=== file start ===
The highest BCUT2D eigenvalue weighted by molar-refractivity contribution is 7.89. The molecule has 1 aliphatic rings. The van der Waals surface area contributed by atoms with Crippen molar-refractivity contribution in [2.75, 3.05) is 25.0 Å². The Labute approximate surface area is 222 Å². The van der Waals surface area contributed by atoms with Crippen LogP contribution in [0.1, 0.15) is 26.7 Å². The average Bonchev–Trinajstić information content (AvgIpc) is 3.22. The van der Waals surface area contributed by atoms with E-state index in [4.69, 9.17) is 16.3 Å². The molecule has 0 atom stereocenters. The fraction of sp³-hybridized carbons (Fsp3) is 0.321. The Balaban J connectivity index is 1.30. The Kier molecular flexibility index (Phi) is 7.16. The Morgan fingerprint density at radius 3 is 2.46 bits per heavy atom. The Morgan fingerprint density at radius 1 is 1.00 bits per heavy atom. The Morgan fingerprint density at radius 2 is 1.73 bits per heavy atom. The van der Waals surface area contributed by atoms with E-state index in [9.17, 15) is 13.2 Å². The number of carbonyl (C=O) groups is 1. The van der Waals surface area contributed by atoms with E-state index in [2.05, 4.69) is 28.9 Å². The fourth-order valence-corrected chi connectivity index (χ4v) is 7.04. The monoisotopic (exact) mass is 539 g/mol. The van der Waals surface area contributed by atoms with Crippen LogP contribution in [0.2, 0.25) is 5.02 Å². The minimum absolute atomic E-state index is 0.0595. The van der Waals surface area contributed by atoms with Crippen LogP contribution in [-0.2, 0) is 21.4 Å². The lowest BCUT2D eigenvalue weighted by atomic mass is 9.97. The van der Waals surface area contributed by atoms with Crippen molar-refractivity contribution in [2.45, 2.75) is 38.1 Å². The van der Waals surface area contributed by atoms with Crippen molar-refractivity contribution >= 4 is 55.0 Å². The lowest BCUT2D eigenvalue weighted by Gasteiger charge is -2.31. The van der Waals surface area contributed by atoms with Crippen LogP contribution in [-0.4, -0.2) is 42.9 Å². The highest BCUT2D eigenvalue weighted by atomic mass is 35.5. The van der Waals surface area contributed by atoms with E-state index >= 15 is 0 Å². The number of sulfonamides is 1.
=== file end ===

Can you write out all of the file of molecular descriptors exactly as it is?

The highest BCUT2D eigenvalue weighted by molar-refractivity contribution is 7.89. The molecule has 1 aliphatic rings. The van der Waals surface area contributed by atoms with Crippen molar-refractivity contribution in [2.75, 3.05) is 25.0 Å². The Labute approximate surface area is 222 Å². The van der Waals surface area contributed by atoms with Crippen LogP contribution in [0.1, 0.15) is 26.7 Å². The average Bonchev–Trinajstić information content (AvgIpc) is 3.22. The van der Waals surface area contributed by atoms with E-state index in [4.69, 9.17) is 16.3 Å². The molecule has 0 atom stereocenters. The fraction of sp³-hybridized carbons (Fsp3) is 0.321. The Balaban J connectivity index is 1.30. The Kier molecular flexibility index (Phi) is 7.16. The Morgan fingerprint density at radius 3 is 2.46 bits per heavy atom. The Morgan fingerprint density at radius 1 is 1.00 bits per heavy atom. The Morgan fingerprint density at radius 2 is 1.73 bits per heavy atom. The van der Waals surface area contributed by atoms with E-state index in [9.17, 15) is 13.2 Å². The number of carbonyl (C=O) groups is 1. The van der Waals surface area contributed by atoms with E-state index in [2.05, 4.69) is 28.9 Å². The fourth-order valence-corrected chi connectivity index (χ4v) is 7.04. The monoisotopic (exact) mass is 539 g/mol. The van der Waals surface area contributed by atoms with Crippen LogP contribution in [0.2, 0.25) is 5.02 Å². The minimum absolute atomic E-state index is 0.0595. The van der Waals surface area contributed by atoms with Crippen LogP contribution in [-0.2, 0) is 21.4 Å². The lowest BCUT2D eigenvalue weighted by atomic mass is 9.97. The van der Waals surface area contributed by atoms with Crippen molar-refractivity contribution in [2.45, 2.75) is 38.1 Å². The van der Waals surface area contributed by atoms with Crippen molar-refractivity contribution >= 4 is 55.0 Å². The lowest BCUT2D eigenvalue weighted by Gasteiger charge is -2.31. The van der Waals surface area contributed by atoms with Crippen LogP contribution in [-0.4, -0.2) is 42.9 Å². The highest BCUT2D eigenvalue weighted by atomic mass is 35.5. The van der Waals surface area contributed by atoms with E-state index >= 15 is 0 Å². The number of sulfonamides is 1.